White, middle-class America has been rightly accused of neglecting the problems besetting people of color and families in poverty. The opioid epidemic has served as a wake-up call for complacent suburbia as this is a scourge that knows no class boundaries.
The state Department of Health reports that opioid-related deaths in Monroe County totaled 20 in 2003. While dramatically less than the 159 deaths reported for 2016, Monroe’s 2003 rate was already fourth-highest among New York’s 20 largest counties. Nor is the opioid epidemic particularly severe in New York City, as many upstate residents might assume.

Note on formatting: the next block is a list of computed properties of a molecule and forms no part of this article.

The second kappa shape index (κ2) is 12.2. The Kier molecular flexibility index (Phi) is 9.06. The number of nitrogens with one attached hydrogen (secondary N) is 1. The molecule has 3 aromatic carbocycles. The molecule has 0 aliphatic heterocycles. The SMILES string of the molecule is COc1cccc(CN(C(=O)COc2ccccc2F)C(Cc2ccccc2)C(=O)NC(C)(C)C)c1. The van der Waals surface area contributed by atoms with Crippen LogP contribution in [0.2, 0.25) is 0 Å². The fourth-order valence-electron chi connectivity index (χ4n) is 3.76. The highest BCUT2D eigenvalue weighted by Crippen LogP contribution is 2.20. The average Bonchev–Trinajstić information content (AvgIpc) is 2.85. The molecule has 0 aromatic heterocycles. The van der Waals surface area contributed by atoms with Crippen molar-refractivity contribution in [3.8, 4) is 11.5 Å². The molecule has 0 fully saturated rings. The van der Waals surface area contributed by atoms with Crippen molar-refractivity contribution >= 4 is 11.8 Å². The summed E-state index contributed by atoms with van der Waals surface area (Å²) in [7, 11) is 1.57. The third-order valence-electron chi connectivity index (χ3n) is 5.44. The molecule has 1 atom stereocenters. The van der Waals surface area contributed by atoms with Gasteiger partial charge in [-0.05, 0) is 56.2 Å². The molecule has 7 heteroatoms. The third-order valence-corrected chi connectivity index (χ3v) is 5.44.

Upstate rates of opioid deaths far exceed the rates experienced in New York City’s largest boroughs—Brooklyn, Queens, Manhattan and the Bronx. More suburban Staten Island reports rates comparable to large upstate counties. Neighboring Erie County (Buffalo) has been worst hit by the epidemic.
The problem is labeled an epidemic for a reason: The growth in the rate of deaths due to opioid overdoses is, frankly, terrifying and has properly spurred a strong response from public health authorities. As the chart below shows, the rates in Albany, Onondaga, Monroe and Erie counties were roughly comparable in 2010 but have risen and diverged since. (Note: For comparability across counties, the figure shows opioid-related deaths per million population, not the number of deaths.)